"She wouldn't tell me anything."
I couldn't imagine that a dispatcher would not give us a general idea of what was going on.
So, I said, "Give me that number."
I called her.
"I don't have any information," she said.
"You don't know what the call was they went out on?" I asked.
"I don't have a press release," she said.
She doesn't have a press release.
Now, come on.
"All I want to know is what was the call they went out on," I repeated.
She repeated similar stonewalling sentiments.
She would not tell me anything.
So, I pulled Michael away from his copy-editing job and sent him to the scene to check things out.
Then I left a message on Sheriff Stammitti's voicemail pleading for just a little cooperation.
When Michael got to the barricades, he was told by a law enforcement officer to wait in the Value City parking lot.
Michael asked him what was going on and he said he didn't know.
He said he didn't know.
I was beginning to wonder if anybody did know.
Michael told me that Terry Costigan of TMC News was already there.
I told him to ask Terry what was going on.
And finally, we got our information: There's a hostage situation in a house.
Thanks, Terry.
You know, that's all we wanted to know.
Is that really too much to ask?

Wednesday, June 04, 2008

Pomp not too circumspect

It has to be tough to be the superintendent of a school district and have to speak at commencement. And, if there are two high schools in your district, it would be doubly tough.
So, what do you do?
Well, if you are Cheryl Atkinson, winding up her first year as superintendent of Lorain Schools, you just give the same speech twice. Well, almost the same speech.
When I was reading over the story Jason Hawk wrote for Wednesday's paper about Admiral King's graduation, her words sounded vaguely familiar.
So I looked back to see what she had said to Southview graduates the night before.
Monday night, she asked Southview graduates, "Who are you? Are you the next business owner? Scientist? Teacher? President? Will you hold the cure for cancer? Who are you, really?"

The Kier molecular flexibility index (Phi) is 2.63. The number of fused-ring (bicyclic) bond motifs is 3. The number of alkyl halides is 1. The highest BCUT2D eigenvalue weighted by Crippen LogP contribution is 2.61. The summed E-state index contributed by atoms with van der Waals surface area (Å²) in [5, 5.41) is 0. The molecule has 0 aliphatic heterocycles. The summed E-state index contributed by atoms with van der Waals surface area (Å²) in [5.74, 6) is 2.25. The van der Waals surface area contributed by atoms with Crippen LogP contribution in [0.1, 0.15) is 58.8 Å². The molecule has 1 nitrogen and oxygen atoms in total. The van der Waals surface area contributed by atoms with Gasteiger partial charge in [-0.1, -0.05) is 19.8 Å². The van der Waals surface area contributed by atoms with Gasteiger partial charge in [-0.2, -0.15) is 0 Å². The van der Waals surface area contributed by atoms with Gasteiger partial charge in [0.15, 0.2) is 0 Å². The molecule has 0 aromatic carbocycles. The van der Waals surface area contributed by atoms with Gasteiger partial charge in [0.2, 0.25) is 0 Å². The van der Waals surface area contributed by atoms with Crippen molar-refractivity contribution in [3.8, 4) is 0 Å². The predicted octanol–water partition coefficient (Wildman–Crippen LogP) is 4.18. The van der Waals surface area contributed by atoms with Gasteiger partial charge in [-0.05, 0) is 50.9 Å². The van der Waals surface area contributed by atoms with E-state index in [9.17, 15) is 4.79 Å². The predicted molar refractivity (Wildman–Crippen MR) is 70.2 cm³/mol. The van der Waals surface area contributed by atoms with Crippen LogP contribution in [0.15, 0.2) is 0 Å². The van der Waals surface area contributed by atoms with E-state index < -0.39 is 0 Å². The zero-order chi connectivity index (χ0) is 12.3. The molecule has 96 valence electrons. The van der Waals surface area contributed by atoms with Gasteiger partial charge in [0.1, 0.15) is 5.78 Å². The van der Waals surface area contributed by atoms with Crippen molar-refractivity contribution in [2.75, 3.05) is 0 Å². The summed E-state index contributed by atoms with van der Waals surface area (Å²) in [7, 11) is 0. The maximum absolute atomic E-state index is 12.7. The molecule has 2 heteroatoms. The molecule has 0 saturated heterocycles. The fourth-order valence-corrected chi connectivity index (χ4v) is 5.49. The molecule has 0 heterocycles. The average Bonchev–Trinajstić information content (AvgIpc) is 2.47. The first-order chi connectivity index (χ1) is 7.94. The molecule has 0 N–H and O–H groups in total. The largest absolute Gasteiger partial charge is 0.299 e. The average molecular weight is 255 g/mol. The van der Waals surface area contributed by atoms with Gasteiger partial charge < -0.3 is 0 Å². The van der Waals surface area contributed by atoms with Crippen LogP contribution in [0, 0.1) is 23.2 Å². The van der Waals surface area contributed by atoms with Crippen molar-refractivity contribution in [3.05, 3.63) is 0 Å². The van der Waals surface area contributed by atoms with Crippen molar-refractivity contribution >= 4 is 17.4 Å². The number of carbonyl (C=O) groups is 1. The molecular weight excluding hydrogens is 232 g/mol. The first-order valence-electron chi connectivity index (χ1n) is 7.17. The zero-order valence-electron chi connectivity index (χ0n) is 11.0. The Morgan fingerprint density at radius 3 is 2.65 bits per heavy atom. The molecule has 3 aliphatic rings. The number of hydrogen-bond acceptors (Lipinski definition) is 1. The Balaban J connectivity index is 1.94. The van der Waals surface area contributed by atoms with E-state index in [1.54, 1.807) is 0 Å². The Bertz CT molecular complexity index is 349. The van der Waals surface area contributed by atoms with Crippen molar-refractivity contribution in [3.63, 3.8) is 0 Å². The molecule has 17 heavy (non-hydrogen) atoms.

Tuesday night, she asked Admiral King graduates, "Who are you? You are the ones who have achieved in spite of obstacles … you are our window of opportunity, cure for cancer, hope for the future of our city, state and nation."
Well, at least by the second reincarnation of the speech, she was answering the question, "Who are you?" instead of following it up with more questions.
Maybe she'll luck out next year and one of these graduating seniors will answer her question with the words: "A speechwriter!"

Monday, May 19, 2008

Of missing bodies and handsome bachelors

Some nights here in the newsroom, we dig and dig and finally find gold.
But some nights, we dig and dig and all we end up with is a great big hole.
Tonight was a whole lot more the latter.
Court reporter Brad Dicken picked up a lawsuit during late afternoon court checks that had him breathless.
The suit seemed to say that three brothers were suing the City of Amherst for digging up their deceased mother's body from a cemetery and selling it to a man for $70.
Well, after Brad went to Amherst and talked to a few people, the story became: Amherst dug up a woman's ashes from a potter's field in Crownhill Cemetery because a man -- presumably the woman's boyfriend -- wanted to move the ashes closer to family.
It's still an interesting story you can read about in tomorrow's Chronicle ... it just wasn't quite what we thought it was going to be.